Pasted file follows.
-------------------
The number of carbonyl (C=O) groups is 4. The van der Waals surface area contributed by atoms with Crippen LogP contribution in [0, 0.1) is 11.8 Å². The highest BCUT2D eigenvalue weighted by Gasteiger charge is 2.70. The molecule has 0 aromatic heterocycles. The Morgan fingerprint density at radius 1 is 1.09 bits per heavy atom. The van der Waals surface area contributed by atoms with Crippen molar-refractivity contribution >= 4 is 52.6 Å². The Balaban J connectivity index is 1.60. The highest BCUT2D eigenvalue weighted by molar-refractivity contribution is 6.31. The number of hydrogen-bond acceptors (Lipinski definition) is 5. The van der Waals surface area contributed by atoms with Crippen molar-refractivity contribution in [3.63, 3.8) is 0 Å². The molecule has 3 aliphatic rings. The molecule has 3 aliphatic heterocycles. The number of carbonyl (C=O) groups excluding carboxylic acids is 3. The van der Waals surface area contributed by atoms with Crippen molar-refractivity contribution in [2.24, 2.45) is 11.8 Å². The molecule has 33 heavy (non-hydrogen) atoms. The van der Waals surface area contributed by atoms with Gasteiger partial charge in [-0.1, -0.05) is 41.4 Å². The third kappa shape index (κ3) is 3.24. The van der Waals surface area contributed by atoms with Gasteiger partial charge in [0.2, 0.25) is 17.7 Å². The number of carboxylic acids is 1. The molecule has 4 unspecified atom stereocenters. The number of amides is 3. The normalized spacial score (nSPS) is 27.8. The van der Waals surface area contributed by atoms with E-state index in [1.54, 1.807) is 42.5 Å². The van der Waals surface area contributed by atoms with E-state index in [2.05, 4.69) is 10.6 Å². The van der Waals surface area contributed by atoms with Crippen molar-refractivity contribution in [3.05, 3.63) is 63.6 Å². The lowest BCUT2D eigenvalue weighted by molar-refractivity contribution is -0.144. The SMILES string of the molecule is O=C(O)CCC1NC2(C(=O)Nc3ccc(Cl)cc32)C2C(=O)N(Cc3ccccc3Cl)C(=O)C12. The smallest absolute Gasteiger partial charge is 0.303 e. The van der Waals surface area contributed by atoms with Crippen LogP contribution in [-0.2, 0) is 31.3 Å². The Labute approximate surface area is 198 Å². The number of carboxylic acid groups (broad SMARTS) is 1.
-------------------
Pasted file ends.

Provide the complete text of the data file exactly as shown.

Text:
The number of carbonyl (C=O) groups is 4. The van der Waals surface area contributed by atoms with Crippen LogP contribution in [0, 0.1) is 11.8 Å². The highest BCUT2D eigenvalue weighted by Gasteiger charge is 2.70. The molecule has 0 aromatic heterocycles. The Morgan fingerprint density at radius 1 is 1.09 bits per heavy atom. The van der Waals surface area contributed by atoms with Crippen molar-refractivity contribution >= 4 is 52.6 Å². The Balaban J connectivity index is 1.60. The highest BCUT2D eigenvalue weighted by molar-refractivity contribution is 6.31. The number of hydrogen-bond acceptors (Lipinski definition) is 5. The van der Waals surface area contributed by atoms with Crippen molar-refractivity contribution in [3.63, 3.8) is 0 Å². The molecule has 3 aliphatic rings. The molecule has 3 aliphatic heterocycles. The number of carbonyl (C=O) groups excluding carboxylic acids is 3. The van der Waals surface area contributed by atoms with Crippen molar-refractivity contribution in [2.24, 2.45) is 11.8 Å². The molecule has 33 heavy (non-hydrogen) atoms. The van der Waals surface area contributed by atoms with Gasteiger partial charge in [-0.1, -0.05) is 41.4 Å². The third kappa shape index (κ3) is 3.24. The van der Waals surface area contributed by atoms with Gasteiger partial charge in [0.2, 0.25) is 17.7 Å². The number of carboxylic acids is 1. The molecule has 4 unspecified atom stereocenters. The number of amides is 3. The normalized spacial score (nSPS) is 27.8. The van der Waals surface area contributed by atoms with E-state index in [1.54, 1.807) is 42.5 Å². The van der Waals surface area contributed by atoms with E-state index in [2.05, 4.69) is 10.6 Å². The van der Waals surface area contributed by atoms with Crippen molar-refractivity contribution in [3.05, 3.63) is 63.6 Å². The lowest BCUT2D eigenvalue weighted by molar-refractivity contribution is -0.144. The SMILES string of the molecule is O=C(O)CCC1NC2(C(=O)Nc3ccc(Cl)cc32)C2C(=O)N(Cc3ccccc3Cl)C(=O)C12. The smallest absolute Gasteiger partial charge is 0.303 e. The van der Waals surface area contributed by atoms with Crippen LogP contribution in [-0.2, 0) is 31.3 Å². The Labute approximate surface area is 198 Å². The number of carboxylic acid groups (broad SMARTS) is 1.